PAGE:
Amends GS 7B-101 to exclude safely surrendered infants from the defined term neglected juvenile. Adds non-surrendering parent and surrendering parent to the defined terms.
Enacts GS 7B-1105.1 to establish parameters for a preliminary hearing regarding a safely surrendered infant. Requires a preliminary hearing within 10 days of filing of a petition to terminate parental rights of the surrendering or non-surrendering parent, or during the next term of court if no court is held in that county during that period. Provides for a closed hearing unless the surrendering parent appears and requests for the hearing to be open. Provides for the purpose of the hearing and the court's required inquiries of the dss director. Directs the court to determine whether any diligent efforts are required to identify or locate the surrendering parent, and specifies the required efforts of dss and required service. Provides for service of the non-surrendering parent. Requires the court to order service by publication and specify notice content, meeting enumerated requirements. Requires an affidavit of the publisher to be filed upon completion of the service by publication. Requires the court to issue the order within 30 days of the hearing unless additional time is needed for investigation. Specifies that no summons is required for a parent who is served by publication.
Amends GS 7B-1111 to exclude from the grounds warranting a court to terminate parental rights upon finding the parental rights of the parent has been terminated involuntarily with respect to another child of the parent, instances when the parent's parental rights were terminated as a result of the other child being a safely surrendered infant.
Makes conforming changes to GS 7B-401.1 (regarding when a parent cannot be a party to a abuse, neglect, dependency proceeding); GS 7B-500 (repealing existing law regarding taking temporary custody of a safely surrendered infant); GS 7B-501 (regarding duties for individuals taking a juvenile into temporary custody); GS 7B-1111 (regarding termination of parental rights); GS 14-322.3 (regarding abandonment of an infant); and GS 115C-47, GS 115C-218.75, GS 115C-548, GS 115C-556, and GS 115C-565 (regarding local boards of education, charter schools, and nonpublic schools' duty to ensure certain students annually receive information on lawfully abandoning an infant).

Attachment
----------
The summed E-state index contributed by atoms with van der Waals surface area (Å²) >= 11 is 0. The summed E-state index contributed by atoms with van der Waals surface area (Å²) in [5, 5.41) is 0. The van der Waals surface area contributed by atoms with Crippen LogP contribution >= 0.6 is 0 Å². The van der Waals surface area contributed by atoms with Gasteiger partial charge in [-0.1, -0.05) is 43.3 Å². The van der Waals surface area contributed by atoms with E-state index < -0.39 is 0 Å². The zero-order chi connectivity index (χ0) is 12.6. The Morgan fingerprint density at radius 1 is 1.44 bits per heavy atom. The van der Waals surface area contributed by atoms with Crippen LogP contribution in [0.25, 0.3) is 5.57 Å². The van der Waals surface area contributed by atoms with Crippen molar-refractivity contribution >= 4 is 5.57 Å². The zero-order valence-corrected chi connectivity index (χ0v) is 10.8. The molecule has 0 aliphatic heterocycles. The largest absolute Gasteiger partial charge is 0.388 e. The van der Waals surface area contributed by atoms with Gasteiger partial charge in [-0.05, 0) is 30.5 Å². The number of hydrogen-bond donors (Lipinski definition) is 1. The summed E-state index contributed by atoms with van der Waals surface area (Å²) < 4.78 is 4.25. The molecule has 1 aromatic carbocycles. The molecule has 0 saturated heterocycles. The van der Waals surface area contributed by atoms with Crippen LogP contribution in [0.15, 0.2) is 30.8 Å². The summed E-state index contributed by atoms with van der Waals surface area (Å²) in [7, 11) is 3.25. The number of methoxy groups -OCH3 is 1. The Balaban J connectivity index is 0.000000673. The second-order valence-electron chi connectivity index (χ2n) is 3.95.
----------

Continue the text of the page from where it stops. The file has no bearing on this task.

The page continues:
Effective October 1, 2023.
Appropriates $250,000 in recurring funds from the General Fund to DHHS, Division of Public Health for each year of the 2023-24 fiscal biennium to fund expansion of the Safe Sleep North Carolina Campaign administered by the UNC Collaborative for Maternal and Infant Health. Effective July 1, 2023.Courts/Judiciary, Civil, Civil Law, Juvenile Law, Abuse, Neglect and Dependency, Criminal Justice, Criminal Law and Procedure, Education, Elementary and Secondary Education, Government, Budget/Appropriations, Public Safety and Emergency Management, State Agencies, UNC System, Department of Health and Human Services, Health and Human Services, Health, Health Care Facilities and Providers, Social Services, Child Welfare